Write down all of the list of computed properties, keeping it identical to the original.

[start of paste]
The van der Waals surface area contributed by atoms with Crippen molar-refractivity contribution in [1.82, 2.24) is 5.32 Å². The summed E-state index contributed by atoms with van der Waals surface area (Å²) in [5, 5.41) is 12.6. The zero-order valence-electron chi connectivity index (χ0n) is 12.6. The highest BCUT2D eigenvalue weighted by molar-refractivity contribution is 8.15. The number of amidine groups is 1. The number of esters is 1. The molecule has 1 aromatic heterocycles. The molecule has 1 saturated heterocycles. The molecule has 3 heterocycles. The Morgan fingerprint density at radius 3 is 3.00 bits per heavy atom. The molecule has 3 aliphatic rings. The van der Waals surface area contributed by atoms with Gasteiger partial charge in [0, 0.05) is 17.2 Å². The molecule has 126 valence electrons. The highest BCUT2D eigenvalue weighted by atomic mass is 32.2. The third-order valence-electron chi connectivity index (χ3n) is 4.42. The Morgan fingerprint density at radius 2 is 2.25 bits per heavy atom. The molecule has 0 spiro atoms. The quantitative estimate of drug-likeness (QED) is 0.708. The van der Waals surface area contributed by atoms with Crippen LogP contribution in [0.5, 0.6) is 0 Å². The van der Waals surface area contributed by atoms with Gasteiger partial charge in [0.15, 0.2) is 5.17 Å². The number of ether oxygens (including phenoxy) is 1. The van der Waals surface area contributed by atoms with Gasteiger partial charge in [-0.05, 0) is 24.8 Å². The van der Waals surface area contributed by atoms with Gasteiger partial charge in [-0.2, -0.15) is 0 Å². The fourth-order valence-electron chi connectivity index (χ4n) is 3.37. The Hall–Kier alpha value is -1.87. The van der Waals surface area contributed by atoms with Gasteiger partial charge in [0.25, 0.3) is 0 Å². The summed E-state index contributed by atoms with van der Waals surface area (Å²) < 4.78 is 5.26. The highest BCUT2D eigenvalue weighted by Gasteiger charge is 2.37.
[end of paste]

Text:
The van der Waals surface area contributed by atoms with Crippen molar-refractivity contribution in [1.82, 2.24) is 5.32 Å². The summed E-state index contributed by atoms with van der Waals surface area (Å²) in [5, 5.41) is 12.6. The zero-order valence-electron chi connectivity index (χ0n) is 12.6. The highest BCUT2D eigenvalue weighted by molar-refractivity contribution is 8.15. The number of amidine groups is 1. The number of esters is 1. The molecule has 1 aromatic heterocycles. The molecule has 1 saturated heterocycles. The molecule has 3 heterocycles. The Morgan fingerprint density at radius 3 is 3.00 bits per heavy atom. The molecule has 3 aliphatic rings. The van der Waals surface area contributed by atoms with Gasteiger partial charge in [0, 0.05) is 17.2 Å². The molecule has 126 valence electrons. The highest BCUT2D eigenvalue weighted by atomic mass is 32.2. The third-order valence-electron chi connectivity index (χ3n) is 4.42. The Morgan fingerprint density at radius 2 is 2.25 bits per heavy atom. The molecule has 0 spiro atoms. The quantitative estimate of drug-likeness (QED) is 0.708. The van der Waals surface area contributed by atoms with Crippen LogP contribution in [0.5, 0.6) is 0 Å². The van der Waals surface area contributed by atoms with Gasteiger partial charge in [0.15, 0.2) is 5.17 Å². The number of ether oxygens (including phenoxy) is 1. The van der Waals surface area contributed by atoms with Gasteiger partial charge in [-0.05, 0) is 24.8 Å². The van der Waals surface area contributed by atoms with Gasteiger partial charge in [-0.2, -0.15) is 0 Å². The fourth-order valence-electron chi connectivity index (χ4n) is 3.37. The Hall–Kier alpha value is -1.87. The van der Waals surface area contributed by atoms with Gasteiger partial charge in [0.25, 0.3) is 0 Å². The summed E-state index contributed by atoms with van der Waals surface area (Å²) < 4.78 is 5.26. The highest BCUT2D eigenvalue weighted by Gasteiger charge is 2.37.